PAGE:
It might surprise some to learn that Maddux's power grades on his report card were also well above average. His momentum begins with an immediate move to the plate and an uptick in momentum/speed after max leg lift, an element that was even stronger in his early days [earning a 65-70 grade in his early 20s], though his other grades were not up to snuff in the years with the extra burst. His early momentum stayed strong into his 40s, even as Maddux slowed down his absolute momentum into foot strike. His torque was also well above average, with incredible timing and sequencing that involved an efficient delay of trunk rotation, letting his hips rotate to increase hip-shoulder separation. The torque is deceiving because Maddux did not have 65-grade velocity, but efficient use of his body took stress off of his arm, and it is easy to believe Maddux when he says that he could have thrown harder, but that the risk of losing pitch command was not worth the trade-off. The combination of elite balance, posture, and timing combined with the above-average burst to the plate to create a very deep release point, which was devastating for batters who hoped to identify his late-fading change-up and sneaky-fast heat out-of-hand.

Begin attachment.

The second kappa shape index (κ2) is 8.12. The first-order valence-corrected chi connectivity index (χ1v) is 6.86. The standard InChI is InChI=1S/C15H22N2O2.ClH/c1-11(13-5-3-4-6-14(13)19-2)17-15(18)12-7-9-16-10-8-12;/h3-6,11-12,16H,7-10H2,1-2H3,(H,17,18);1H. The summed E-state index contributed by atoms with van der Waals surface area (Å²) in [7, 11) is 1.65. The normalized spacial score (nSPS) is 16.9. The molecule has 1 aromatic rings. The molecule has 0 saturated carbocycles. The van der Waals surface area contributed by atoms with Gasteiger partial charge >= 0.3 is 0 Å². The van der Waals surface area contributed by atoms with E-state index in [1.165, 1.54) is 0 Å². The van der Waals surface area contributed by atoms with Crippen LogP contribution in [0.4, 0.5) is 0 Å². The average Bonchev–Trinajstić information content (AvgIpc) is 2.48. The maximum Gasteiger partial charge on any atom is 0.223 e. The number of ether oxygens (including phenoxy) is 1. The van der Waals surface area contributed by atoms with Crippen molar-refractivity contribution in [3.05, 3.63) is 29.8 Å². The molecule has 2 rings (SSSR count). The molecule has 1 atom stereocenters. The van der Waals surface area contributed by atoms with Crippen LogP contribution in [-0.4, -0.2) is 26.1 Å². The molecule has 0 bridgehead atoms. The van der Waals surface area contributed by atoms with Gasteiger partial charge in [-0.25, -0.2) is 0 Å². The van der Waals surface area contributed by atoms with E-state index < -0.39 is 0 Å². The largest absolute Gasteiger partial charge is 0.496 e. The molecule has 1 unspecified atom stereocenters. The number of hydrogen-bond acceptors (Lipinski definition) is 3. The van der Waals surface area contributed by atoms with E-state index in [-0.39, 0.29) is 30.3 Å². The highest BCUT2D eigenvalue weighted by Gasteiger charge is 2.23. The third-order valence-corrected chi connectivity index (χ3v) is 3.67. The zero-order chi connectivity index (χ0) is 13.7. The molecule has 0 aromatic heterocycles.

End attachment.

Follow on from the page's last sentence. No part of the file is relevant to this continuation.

Maddux will be on a crowded ballot next year for the Hall of Fame, but he is the rare talent who is a shoo-in for first-ballot induction. The legend of Maddux will continue to grow, and he will have a positive impact on every kid who tries to emulate him on the mound. The ripple effect of his legacy is already felt on the current Braves' staff, as untouchable closer Craig Kimbrel has been watching carefully and taking notes: